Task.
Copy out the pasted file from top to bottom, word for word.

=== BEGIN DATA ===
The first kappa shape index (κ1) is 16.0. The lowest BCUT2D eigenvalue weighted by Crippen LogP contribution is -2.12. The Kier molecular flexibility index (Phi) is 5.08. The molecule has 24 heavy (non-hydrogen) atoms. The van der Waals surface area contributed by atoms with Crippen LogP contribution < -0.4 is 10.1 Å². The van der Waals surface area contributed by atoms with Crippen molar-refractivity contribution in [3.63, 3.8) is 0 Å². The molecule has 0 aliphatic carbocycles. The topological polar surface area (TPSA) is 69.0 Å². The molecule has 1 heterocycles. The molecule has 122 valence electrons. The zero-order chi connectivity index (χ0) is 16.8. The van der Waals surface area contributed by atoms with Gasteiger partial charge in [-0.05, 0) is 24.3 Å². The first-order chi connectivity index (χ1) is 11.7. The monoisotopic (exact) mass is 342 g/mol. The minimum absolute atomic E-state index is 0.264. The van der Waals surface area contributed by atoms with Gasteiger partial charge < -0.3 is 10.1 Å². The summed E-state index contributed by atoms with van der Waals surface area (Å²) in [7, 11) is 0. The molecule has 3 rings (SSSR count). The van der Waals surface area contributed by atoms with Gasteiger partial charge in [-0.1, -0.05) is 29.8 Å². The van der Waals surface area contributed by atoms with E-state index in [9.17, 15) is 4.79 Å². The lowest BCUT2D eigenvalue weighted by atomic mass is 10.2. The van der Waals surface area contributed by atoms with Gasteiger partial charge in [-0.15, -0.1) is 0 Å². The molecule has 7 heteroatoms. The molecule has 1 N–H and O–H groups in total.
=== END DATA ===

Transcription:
The first kappa shape index (κ1) is 16.0. The lowest BCUT2D eigenvalue weighted by Crippen LogP contribution is -2.12. The Kier molecular flexibility index (Phi) is 5.08. The molecule has 24 heavy (non-hydrogen) atoms. The van der Waals surface area contributed by atoms with Crippen LogP contribution < -0.4 is 10.1 Å². The van der Waals surface area contributed by atoms with Crippen molar-refractivity contribution in [3.63, 3.8) is 0 Å². The molecule has 0 aliphatic carbocycles. The topological polar surface area (TPSA) is 69.0 Å². The molecule has 1 heterocycles. The molecule has 122 valence electrons. The zero-order chi connectivity index (χ0) is 16.8. The van der Waals surface area contributed by atoms with Gasteiger partial charge in [-0.05, 0) is 24.3 Å². The first-order chi connectivity index (χ1) is 11.7. The monoisotopic (exact) mass is 342 g/mol. The minimum absolute atomic E-state index is 0.264. The van der Waals surface area contributed by atoms with Gasteiger partial charge < -0.3 is 10.1 Å². The summed E-state index contributed by atoms with van der Waals surface area (Å²) in [7, 11) is 0. The molecule has 3 rings (SSSR count). The van der Waals surface area contributed by atoms with Gasteiger partial charge in [-0.1, -0.05) is 29.8 Å². The van der Waals surface area contributed by atoms with E-state index in [9.17, 15) is 4.79 Å². The lowest BCUT2D eigenvalue weighted by atomic mass is 10.2. The van der Waals surface area contributed by atoms with Gasteiger partial charge in [-0.15, -0.1) is 0 Å². The molecule has 7 heteroatoms. The molecule has 1 N–H and O–H groups in total.